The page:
Now there is an event in March (on the 16th) which gives you the chance to do your own digital de-tox, or you could make a start whilst waiting for something, or someone.

    It’s the Digital Cleanup Day and its on 16th March 2024.  It’s a really good opportunity to raise awareness of digital pollution – most of us wouldn’t even think of it.  Clean up your data stored in i-Cloud such as files, pictures and videos, your mobile phone, and social media accounts.  And take a look at your email account. Often it’s a good chance to see if you can get better organised with it all, too – which will help with the general organisation and running of life.  Why not have a digital clean up party and see who can delete the most?!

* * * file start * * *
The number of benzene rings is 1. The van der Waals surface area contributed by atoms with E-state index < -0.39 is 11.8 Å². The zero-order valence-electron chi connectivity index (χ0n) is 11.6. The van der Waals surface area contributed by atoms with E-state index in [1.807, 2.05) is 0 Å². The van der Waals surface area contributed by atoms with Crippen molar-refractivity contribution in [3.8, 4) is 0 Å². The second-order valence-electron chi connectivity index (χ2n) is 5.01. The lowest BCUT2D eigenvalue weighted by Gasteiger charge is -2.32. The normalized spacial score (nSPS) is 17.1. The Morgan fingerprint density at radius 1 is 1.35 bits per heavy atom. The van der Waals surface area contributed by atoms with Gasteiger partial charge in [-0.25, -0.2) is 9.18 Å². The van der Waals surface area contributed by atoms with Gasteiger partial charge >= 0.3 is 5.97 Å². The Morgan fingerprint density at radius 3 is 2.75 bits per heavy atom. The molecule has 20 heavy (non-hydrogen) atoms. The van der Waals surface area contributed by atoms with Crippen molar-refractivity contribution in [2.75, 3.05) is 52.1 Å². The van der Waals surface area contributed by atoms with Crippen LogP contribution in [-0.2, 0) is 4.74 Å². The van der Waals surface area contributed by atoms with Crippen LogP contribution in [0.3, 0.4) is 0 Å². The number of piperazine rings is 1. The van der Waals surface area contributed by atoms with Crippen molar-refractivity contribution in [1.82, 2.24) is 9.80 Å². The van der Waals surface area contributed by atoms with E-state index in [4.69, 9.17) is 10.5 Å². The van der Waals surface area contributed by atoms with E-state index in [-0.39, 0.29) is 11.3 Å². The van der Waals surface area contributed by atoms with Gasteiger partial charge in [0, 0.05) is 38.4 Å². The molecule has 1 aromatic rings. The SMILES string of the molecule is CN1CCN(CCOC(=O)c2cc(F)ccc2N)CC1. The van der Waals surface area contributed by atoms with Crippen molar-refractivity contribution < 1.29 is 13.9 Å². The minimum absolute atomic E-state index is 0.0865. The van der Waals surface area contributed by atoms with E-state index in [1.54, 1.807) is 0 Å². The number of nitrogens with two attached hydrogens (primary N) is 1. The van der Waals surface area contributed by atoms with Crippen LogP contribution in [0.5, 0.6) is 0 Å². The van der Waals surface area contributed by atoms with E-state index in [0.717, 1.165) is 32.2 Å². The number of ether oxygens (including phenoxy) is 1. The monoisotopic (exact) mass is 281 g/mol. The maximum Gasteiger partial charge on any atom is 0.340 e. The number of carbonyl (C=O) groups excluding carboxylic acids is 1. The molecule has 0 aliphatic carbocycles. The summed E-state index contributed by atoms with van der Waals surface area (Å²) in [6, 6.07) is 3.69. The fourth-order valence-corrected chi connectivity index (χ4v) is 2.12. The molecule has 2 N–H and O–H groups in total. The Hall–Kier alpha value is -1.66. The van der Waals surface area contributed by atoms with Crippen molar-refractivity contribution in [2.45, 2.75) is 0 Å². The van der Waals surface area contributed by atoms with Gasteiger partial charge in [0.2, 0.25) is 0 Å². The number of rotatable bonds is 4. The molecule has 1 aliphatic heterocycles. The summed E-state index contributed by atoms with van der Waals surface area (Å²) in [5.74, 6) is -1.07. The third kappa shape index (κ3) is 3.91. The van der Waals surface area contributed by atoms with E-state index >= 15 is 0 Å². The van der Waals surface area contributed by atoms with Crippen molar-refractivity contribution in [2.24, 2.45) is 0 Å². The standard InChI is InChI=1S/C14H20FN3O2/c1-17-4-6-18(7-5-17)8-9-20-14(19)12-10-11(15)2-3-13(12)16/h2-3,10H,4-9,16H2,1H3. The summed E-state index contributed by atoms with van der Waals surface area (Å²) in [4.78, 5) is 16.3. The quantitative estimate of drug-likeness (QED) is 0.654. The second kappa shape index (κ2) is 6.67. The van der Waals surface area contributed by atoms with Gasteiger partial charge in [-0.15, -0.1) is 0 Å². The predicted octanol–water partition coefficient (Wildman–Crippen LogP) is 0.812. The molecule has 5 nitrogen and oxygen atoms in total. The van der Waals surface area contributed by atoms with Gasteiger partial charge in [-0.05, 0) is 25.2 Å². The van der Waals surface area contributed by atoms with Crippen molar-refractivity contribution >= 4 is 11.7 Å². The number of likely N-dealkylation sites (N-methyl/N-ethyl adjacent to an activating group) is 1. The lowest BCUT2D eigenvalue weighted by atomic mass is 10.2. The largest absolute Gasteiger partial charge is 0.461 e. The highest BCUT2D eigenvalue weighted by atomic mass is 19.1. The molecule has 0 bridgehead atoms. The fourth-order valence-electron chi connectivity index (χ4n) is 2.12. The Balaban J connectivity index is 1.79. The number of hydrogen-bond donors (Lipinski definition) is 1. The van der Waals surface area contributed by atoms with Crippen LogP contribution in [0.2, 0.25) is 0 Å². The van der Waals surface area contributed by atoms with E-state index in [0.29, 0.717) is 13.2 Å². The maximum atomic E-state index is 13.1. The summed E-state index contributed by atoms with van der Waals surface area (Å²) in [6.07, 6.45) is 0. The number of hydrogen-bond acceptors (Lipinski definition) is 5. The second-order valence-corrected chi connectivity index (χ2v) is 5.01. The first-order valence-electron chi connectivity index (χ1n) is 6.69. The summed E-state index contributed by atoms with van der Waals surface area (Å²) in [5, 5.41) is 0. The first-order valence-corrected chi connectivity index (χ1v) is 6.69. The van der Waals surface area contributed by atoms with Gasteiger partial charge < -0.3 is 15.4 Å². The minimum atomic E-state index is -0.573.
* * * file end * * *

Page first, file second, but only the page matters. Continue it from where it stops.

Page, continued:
So there are four things to do:

    1. Clean up your smartphone
    2. Clean up your computer hard drive
    3. Clean up your mailbox
    4. Make new arrangements and do things in a different way - there are lots of ideas on the website
    5. You could share your results - you'll need to register to do that

     Visit Digital Cleanup Day 2024 here.



    Have you discovered a bee on the floor who looks like they are struggling?  What do you do to help?

    The RSPB says that if you come across a struggling bee, you should place them safely on a bee-friendly flower - but if there aren't any flowers close by, or the flowers have been drained by nectar by other bees , then a boost of a sugar solution can help the bee find their way to a flower that is full of nectar.